How in the world does this:


translate as "I should not have eaten breakfast"?
This roughly translates as "It was not that I eat breakfast."

2 Answers 2


First and foremost, 「晩{ばん}ご飯{はん}」 means "dinner", and not "breakfast".

Next, let us study the present-tense form of 「~~んじゃなかった」, which will naturally be 「~~んじゃない」. This might give you a clue.

In colloquial speech,

「Verb or Verb Phrase + んじゃない!」

expresses prohibition. In other words, this is an informal negative imperative.

「ひとりであの公園{こうえん}に行くんじゃない!」= "Don't go to that park alone!"

It is imperative (no pun) that you be familiar with this present-tense usage in order to get a feel for the past tense-usage.

「Verb or Verb Phrase + んじゃなかった

expresses what I might call "retrospective prohibition". In the plain word, it would be "regret".

If the sentence "I should not have eaten dinner." expressed the speaker's regret or repent, then that would be an excellent translation of 「晩ご飯を食べるんじゃなかった」. 

This roughly translate as "It was not that I eat breakfast."

No, it does not, I am afraid.

「食べるんじゃなかった」 surely talks about the past, but the past tense is expressed in the 「なかった」, not in「食べる」.


「食べんじゃなかった」 = "I should not have eaten."

「食べんじゃない/なかった」 = "It was not that I ate." ⇒ "I did something else."

First sentence says "I ate." and the second, "I didn't eat.", so the difference is huge.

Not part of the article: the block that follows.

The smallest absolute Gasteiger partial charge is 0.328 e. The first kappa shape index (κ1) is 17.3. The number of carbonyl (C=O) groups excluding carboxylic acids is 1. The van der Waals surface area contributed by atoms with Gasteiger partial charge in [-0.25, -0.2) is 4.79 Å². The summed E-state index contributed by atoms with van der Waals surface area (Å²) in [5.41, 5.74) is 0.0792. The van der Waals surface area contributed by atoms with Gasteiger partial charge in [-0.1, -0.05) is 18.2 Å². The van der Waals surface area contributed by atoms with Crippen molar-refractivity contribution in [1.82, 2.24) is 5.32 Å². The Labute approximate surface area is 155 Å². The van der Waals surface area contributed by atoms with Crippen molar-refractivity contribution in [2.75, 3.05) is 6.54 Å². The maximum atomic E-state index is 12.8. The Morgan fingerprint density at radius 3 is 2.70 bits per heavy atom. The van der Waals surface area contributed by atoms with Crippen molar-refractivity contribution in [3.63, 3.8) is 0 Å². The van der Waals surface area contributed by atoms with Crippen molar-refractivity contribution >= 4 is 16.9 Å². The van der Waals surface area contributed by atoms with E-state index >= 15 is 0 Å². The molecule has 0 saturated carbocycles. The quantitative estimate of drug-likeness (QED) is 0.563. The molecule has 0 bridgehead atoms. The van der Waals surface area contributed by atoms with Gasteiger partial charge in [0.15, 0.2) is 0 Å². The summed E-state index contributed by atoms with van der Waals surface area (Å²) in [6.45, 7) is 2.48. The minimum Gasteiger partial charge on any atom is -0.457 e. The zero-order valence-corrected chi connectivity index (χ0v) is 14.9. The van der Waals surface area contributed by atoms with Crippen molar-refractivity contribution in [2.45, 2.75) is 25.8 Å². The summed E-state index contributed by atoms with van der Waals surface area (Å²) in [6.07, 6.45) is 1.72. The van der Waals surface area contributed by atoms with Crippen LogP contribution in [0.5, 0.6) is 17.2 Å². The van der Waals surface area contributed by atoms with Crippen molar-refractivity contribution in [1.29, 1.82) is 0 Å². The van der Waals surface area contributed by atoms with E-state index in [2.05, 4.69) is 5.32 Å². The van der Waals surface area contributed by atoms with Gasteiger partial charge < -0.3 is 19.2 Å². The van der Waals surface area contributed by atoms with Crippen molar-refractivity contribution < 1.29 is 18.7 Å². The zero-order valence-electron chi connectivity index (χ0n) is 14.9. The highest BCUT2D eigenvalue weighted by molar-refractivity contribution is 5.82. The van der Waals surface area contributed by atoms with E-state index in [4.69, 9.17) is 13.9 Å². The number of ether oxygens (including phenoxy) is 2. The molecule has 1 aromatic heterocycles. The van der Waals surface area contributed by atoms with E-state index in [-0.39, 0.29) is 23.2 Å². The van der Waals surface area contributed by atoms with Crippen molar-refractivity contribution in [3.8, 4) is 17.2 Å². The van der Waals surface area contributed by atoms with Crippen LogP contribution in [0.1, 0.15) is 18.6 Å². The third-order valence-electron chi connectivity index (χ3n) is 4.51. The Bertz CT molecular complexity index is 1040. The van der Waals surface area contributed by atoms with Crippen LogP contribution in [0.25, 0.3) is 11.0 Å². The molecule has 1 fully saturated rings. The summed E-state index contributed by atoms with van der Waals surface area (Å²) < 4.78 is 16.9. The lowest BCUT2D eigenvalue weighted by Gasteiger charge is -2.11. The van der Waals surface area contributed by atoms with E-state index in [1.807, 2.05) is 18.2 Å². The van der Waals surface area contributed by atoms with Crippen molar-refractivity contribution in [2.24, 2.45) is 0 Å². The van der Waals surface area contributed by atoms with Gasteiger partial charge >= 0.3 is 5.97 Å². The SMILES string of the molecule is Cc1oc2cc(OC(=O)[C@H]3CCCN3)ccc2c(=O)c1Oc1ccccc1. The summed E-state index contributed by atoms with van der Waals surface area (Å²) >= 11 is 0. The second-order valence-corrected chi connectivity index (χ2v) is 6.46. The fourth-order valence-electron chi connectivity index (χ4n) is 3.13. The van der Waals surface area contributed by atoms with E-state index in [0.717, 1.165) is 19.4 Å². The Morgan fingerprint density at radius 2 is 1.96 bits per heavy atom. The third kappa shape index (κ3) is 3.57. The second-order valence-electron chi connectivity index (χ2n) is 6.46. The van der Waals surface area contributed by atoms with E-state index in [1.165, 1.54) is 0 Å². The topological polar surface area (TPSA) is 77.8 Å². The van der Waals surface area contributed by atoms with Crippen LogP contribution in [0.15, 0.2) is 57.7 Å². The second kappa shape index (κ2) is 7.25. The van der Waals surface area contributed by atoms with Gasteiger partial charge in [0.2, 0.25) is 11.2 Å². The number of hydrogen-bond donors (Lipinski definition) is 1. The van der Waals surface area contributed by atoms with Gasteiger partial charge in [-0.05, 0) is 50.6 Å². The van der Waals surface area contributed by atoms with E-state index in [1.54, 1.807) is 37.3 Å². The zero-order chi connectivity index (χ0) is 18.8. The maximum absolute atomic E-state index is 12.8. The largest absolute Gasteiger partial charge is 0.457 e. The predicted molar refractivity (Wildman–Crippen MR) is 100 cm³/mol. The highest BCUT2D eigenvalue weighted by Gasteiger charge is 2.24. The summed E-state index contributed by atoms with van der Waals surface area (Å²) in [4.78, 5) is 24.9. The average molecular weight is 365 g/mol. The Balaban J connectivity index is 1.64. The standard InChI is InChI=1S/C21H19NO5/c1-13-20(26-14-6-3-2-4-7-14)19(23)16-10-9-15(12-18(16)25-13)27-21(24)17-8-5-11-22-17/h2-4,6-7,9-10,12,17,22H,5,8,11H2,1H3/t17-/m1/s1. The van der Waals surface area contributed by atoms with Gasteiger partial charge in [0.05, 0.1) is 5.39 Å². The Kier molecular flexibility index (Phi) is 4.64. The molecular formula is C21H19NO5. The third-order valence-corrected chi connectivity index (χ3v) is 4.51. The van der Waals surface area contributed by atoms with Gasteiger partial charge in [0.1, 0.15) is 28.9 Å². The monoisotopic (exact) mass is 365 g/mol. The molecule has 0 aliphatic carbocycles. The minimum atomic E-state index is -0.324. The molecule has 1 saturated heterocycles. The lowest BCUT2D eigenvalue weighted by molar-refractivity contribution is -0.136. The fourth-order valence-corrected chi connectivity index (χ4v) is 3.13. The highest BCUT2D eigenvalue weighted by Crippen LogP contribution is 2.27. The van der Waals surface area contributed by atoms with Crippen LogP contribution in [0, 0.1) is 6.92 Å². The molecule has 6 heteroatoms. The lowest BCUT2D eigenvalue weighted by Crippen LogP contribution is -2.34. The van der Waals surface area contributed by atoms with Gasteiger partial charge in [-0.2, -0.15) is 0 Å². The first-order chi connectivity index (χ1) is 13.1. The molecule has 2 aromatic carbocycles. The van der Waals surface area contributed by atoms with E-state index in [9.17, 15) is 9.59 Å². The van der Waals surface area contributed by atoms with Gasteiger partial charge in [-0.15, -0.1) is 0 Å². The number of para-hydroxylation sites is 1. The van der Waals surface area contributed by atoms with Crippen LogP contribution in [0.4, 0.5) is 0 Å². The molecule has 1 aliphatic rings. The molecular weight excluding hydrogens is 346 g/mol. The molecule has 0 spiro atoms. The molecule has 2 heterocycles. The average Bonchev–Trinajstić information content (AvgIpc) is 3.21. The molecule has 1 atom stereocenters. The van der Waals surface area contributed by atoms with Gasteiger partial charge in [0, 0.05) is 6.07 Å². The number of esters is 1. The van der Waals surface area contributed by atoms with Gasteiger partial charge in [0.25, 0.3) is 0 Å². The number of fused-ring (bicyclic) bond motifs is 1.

Once again, be reminded that this is all colloquial speech. In more formal speech, one would say;

"I should not have eaten." = 「食べべきではなかった。」

  • Great explanation! Could you please help me by answering this question, I still don't get it, and they are pretty similar questions : japanese.stackexchange.com/questions/40861/…
    – Dekiru
    Dec 5, 2016 at 4:40
  • 2
    Are you aware of any reference that mentions these two usages? I have looked through several grammar texts, like the Dictionaries of Japanese Grammar, Tae Kim's Guide, JGram, even the Daijirin... not a single one of them seems to mention these two things. Why is this? It's not that I doubt you, but I find it baffling that something that's supposed to be common is not mentioned in texts. May 27, 2018 at 2:46
  • As a question (rather than an imperative / exclamation), does「V+ んじゃない?」mean "He does V, doesn't he"?
    – max
    Jul 4, 2021 at 16:57

たべるんじゃない or basically ~んじゃない roughly means that actually.

んじゃない can be used to give suggestions (should have could have). For example if I wanted to tell you that you shouldn't have posted this kind of question on stack overflow

こんな質問、stack overflowでするんじゃなかった

From Maggie-sensei:

Ex. そうやるんじゃないよ、こうだよ!

= Souyarun janaiyo. Kou dayo!

= Don’t do it that way. Do it this way!

Ex. 風邪ひくからこんなところで寝るんじゃないよ!(tough speech)

= Kaze hikukara konna tokoro de nerun janai yo.

= Don’t sleep here or you will catch cold.

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